Headline — 20 August 2013 — by Adele Ramos
GOB “strongs” Ashcroft’s Commerce Bight Port

The lease for the port has been revoked

Michael Ashcroft’s Private Investment Limited (PIL), a financial institution in the Turks and Caicos, is expected to challenge the recent decision by the Barrow administration to assume control of the Commerce Bight Port, a few miles south of Dangriga.

The clash comes after Government moved recently to revoke the lease for the port, which was held by Port of Belize Limited (PBL) – a company which PIL had put in receivership last January.

With Cabinet authorization, Minister of Works and Transport Rene Montero signed an order on Thursday, August 15, 2013, revoking the lease granted to Port of Belize Limited. As a result of the order, Montero arranged for Government to assume immediate control of the Commerce Bight Port.

Errol Gentle, the Chief Executive Officer in the Ministry of Works & Transport, told Amandala that he served the notice at 10:00 a.m. this morning on the receivers.

Gentle said that the Commerce Bight Port has not been in operation; he is not certain for how long.

“We need to try and upgrade the port and get it fully operational. The Commerce Bight Port will be under the control of the Belize Port Authority,” said Gentle.

PBL’s receiver, Arturo Vasquez, told Amandala today the matter is in the hands of the attorneys.

Vasquez said that while that port is not currently in operation, they had formulated a business plan for it since he has been in office. The site, he said, is manned with 24-7 security, and it had not been totally abandoned, but it did receive a couple small cruise ships last year.

According to the receiver, what has so far not been addressed in court is the question of why no development has transpired at the site. Vasquez said that the door is now open for an injunction to be pursued again. The company is represented by Courtenay Coye LLP.

“One of the big obstacles, I know, was the fact that Government never allowed the Port to purchase the property,” said Vasquez.

Vasquez said that the company would not have pursued such a major development on land that it does not own, and although they made several offers to purchase the property, Government has not sold it to them.

He said that throughout the period, there have been several attempts by Government to sabotage and take over the land.

The Government says the revocation was executed under clause 16 of the lease to operate and manage the Commerce Bight Port.

Government alleges that the revocation was carried out because “PBL has failed to submit a development plan or to carry out any development works at the Port as required… PBL has failed to operate and manage the Port or to carry out the necessary dredging of the approach channel and the dock basin, as required… [and] PBL has failed to pay the lease rental to the Government of Belize.”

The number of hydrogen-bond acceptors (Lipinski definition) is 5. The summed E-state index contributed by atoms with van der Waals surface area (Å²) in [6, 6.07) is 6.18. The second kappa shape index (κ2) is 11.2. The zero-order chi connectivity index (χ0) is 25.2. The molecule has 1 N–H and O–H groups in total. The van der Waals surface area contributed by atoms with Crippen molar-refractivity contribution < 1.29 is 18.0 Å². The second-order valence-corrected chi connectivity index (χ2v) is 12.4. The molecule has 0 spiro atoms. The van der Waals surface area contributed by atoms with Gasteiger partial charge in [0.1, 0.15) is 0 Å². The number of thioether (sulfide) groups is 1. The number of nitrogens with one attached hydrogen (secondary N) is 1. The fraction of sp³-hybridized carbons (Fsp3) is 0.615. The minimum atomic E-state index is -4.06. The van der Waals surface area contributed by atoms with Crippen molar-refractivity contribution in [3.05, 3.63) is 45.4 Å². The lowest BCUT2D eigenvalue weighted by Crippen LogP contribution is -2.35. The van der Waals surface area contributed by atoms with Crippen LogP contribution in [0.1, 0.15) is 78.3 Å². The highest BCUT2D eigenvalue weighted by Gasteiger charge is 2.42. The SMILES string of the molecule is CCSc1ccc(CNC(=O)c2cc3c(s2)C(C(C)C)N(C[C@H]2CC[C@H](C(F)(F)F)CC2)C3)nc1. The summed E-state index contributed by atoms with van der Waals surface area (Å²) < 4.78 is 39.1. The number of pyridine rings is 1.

According to Gentle, the port—which has a 500-ft pier—can be an alternate location for the exportation of bananas, papaya, citrus and maybe even petroleum, which now have to be transported to the Big Creek port. Gentle said that Commerce Bight will cut 30 miles from the journey, saving fuel and time.

He told us that on Friday, Ports Commissioner Merlene Bailey-Martinez had gone to the site to do an inventory of the assets. Belize Port Authority will have to do a complete assessment of the port’s condition, in order to formulate a plan to finance the site’s development, the CEO added.

The former Musa administration privatized the ports at Commerce Bight and Belize City in 2002; however, there has been an ongoing dispute over the deal dating back almost six years.

The claimants had said in laying out several claims that Government had failed to issue to them a freehold title for Commerce Bight. Government has not taken steps for Port of Belize and Belize Ports Limited to legally manage and operate the Commerce Bight Port in Stann Creek, they also declared.

“All the grandiose development plans for the two Ports which were given as the reason for privatization are now no more than a dream,” said Prime Minister Dean Barrow, issuing a statement Friday.

He added that Government “will not be deterred by the challenges that may be encountered in the process and will not hesitate from taking decisive action, wherever necessary in the national interest.”

Luke Espat, owner of Port of Belize, has claimed damages and costs on allegations that the Government had breached its agreements with the investors.

After the change of administration, on March 19, 2008, the Government served notice on PBL that it would revoke its lease. PBL responded by seeking a court injunction, which the court granted. However, Espat’s bankers put the company into receivership in January 2012.

Meanwhile, the court injunction was discharged by the Supreme Court on July 20, 2012. This, Government said, has paved the way for the Minister to now revoke the PBL’s Commerce Bight lease and take possession of the port.

“This has become necessary due to the fact that there is an urgent need for the Port to be operable in order to meet the commercial needs of the country. In this regard, the Government will be aggressively seeking international funding to upgrade the Commerce Bight Port to international standards,” said the Government’s press release.

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